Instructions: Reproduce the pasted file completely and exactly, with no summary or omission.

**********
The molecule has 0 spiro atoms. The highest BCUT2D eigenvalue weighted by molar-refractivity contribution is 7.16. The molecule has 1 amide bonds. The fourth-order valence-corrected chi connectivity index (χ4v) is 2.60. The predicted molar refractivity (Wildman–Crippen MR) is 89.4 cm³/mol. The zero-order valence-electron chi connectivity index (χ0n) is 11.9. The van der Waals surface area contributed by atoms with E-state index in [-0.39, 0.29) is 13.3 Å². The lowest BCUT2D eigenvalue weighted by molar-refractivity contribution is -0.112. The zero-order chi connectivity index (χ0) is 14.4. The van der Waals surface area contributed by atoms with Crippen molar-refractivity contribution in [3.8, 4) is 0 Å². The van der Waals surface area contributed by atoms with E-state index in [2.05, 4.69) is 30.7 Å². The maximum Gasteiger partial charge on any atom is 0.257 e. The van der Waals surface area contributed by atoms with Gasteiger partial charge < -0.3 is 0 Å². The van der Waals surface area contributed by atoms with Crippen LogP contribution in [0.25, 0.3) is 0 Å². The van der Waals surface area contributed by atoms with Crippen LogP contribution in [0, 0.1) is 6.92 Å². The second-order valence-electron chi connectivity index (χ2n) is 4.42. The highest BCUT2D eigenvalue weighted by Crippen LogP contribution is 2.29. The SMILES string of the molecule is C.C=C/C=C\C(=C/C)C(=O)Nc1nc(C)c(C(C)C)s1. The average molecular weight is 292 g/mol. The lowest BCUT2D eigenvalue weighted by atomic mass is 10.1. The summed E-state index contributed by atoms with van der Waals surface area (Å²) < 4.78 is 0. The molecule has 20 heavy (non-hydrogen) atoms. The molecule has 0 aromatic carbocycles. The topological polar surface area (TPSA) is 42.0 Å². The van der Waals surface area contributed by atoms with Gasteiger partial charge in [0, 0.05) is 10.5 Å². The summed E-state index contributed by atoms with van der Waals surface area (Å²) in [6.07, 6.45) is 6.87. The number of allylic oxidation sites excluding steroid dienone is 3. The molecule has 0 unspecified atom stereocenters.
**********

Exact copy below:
The molecule has 0 spiro atoms. The highest BCUT2D eigenvalue weighted by molar-refractivity contribution is 7.16. The molecule has 1 amide bonds. The fourth-order valence-corrected chi connectivity index (χ4v) is 2.60. The predicted molar refractivity (Wildman–Crippen MR) is 89.4 cm³/mol. The zero-order valence-electron chi connectivity index (χ0n) is 11.9. The van der Waals surface area contributed by atoms with E-state index in [-0.39, 0.29) is 13.3 Å². The lowest BCUT2D eigenvalue weighted by molar-refractivity contribution is -0.112. The zero-order chi connectivity index (χ0) is 14.4. The van der Waals surface area contributed by atoms with Crippen molar-refractivity contribution in [3.8, 4) is 0 Å². The van der Waals surface area contributed by atoms with E-state index in [2.05, 4.69) is 30.7 Å². The maximum Gasteiger partial charge on any atom is 0.257 e. The van der Waals surface area contributed by atoms with Gasteiger partial charge < -0.3 is 0 Å². The van der Waals surface area contributed by atoms with Crippen LogP contribution in [0.25, 0.3) is 0 Å². The van der Waals surface area contributed by atoms with Crippen LogP contribution in [0, 0.1) is 6.92 Å². The second-order valence-electron chi connectivity index (χ2n) is 4.42. The highest BCUT2D eigenvalue weighted by Crippen LogP contribution is 2.29. The SMILES string of the molecule is C.C=C/C=C\C(=C/C)C(=O)Nc1nc(C)c(C(C)C)s1. The average molecular weight is 292 g/mol. The lowest BCUT2D eigenvalue weighted by atomic mass is 10.1. The summed E-state index contributed by atoms with van der Waals surface area (Å²) < 4.78 is 0. The molecule has 20 heavy (non-hydrogen) atoms. The molecule has 0 aromatic carbocycles. The topological polar surface area (TPSA) is 42.0 Å². The van der Waals surface area contributed by atoms with Gasteiger partial charge in [0, 0.05) is 10.5 Å². The summed E-state index contributed by atoms with van der Waals surface area (Å²) in [6.07, 6.45) is 6.87. The number of allylic oxidation sites excluding steroid dienone is 3. The molecule has 0 unspecified atom stereocenters.